Profile of Invited Expert “Glasius”

Glasius's picture


Full Name
Dr. Marlies Glasius
Senior Lecturer
University of Amsterdam

Dr. Glasius’ research interests focus on civil society, international law, authoritarian and democratic rule in a global age, and human security. Prior to returning to Amsterdam in 2008, Marlies Glasius worked at the London School of Economics and Political Science (LSE) as a lecturer in Global Politics. She was previously the managing editor of the Global Civil Society Yearbook (2001-2003), coordinator of the Study Group on European Security (2003-2004), and a lecturer in the management of non-governmental organisations (2004-2006) at the LSE. Current projects concern the legitimacy of international criminal courts and the theory and practice of civil society under authoritarian rule. Previous work has focused on the theory and practice of global civil society, the establishment and socio-political setting of the International Criminal Court, economic and social human rights, human security, social forums, and human rights in Indonesia and East Timor. Marlies Glasius studied English Literature and International Law at the University of Amsterdam. She holds a PhD with distinction from the University of Utrecht in association with the Netherlands School of Human Rights Research.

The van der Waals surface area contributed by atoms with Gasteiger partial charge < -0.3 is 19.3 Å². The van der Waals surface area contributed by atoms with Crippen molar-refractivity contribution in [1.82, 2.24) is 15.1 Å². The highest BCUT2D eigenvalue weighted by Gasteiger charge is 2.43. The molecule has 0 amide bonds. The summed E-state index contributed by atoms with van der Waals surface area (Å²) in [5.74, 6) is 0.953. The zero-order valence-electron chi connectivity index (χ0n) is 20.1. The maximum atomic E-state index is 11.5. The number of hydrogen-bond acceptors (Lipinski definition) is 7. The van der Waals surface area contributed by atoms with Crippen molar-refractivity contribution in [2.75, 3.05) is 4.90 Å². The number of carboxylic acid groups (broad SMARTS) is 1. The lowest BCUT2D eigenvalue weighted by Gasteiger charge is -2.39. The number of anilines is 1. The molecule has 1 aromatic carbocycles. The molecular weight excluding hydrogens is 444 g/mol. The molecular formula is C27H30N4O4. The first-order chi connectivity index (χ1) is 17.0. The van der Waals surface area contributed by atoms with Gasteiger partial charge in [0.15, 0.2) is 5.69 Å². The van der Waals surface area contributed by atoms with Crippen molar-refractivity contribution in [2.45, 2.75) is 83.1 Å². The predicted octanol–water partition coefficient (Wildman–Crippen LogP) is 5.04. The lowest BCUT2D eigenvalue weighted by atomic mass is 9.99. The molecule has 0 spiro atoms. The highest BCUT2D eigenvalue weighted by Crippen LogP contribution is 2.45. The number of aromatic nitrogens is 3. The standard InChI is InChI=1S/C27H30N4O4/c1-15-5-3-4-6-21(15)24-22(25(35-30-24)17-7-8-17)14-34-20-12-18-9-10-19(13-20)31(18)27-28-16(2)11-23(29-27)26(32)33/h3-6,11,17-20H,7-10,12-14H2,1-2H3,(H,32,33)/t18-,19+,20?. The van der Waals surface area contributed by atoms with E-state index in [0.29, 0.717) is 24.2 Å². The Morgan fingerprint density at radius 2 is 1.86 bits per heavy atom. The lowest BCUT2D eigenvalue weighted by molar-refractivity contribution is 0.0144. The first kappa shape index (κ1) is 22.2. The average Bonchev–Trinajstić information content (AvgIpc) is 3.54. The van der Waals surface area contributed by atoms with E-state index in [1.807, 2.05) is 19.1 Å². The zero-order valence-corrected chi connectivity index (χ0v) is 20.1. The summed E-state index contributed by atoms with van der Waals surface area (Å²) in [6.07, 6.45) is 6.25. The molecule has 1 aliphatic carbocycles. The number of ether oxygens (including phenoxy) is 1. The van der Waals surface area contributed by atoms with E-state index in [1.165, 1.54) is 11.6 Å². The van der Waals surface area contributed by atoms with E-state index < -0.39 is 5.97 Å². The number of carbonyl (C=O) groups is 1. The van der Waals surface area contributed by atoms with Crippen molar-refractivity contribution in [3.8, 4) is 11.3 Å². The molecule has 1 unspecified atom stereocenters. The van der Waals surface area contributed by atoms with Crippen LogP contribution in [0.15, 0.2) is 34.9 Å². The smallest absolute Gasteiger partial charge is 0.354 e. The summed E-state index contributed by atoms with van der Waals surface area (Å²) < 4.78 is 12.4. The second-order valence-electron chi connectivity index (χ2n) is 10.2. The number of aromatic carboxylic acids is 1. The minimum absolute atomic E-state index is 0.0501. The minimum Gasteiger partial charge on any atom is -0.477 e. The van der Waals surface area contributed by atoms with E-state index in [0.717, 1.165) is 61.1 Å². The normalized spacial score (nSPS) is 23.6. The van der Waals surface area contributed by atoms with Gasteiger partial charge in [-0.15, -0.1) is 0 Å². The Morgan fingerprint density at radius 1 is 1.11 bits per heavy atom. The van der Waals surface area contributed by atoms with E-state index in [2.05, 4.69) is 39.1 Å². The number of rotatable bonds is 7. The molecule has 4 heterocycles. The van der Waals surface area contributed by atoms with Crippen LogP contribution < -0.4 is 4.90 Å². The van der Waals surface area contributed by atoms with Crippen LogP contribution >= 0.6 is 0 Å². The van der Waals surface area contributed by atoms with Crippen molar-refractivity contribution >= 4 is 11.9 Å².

Selected Citations to Published Materials

Marlies Glasius, “What is Global Justice and Who Decides?: Civil Society and Victim Responses to the International Criminal Court’s First Investigations”. Human Rights Quarterly. Vol. 31, No. 2, May 2009, 496-520.

Marlies Glasius, ‘ “We Ourselves, We Are Part of the Functioning”: The ICC, Victims, and Civil Society in the Central African Republic’. African Affairs. Vol. 108, No. 430, January 2009, 49-67.

Marlies Glasius, “The ICC and the Gaza war: legal limits, symbolic politics”, Open Democracy, 28 March 2009, available online

Marlies Glasius, “The International Criminal Court: A Global Civil Society Achievement”, Oxford : Routledge, 2006.


Member for
13 years 37 weeks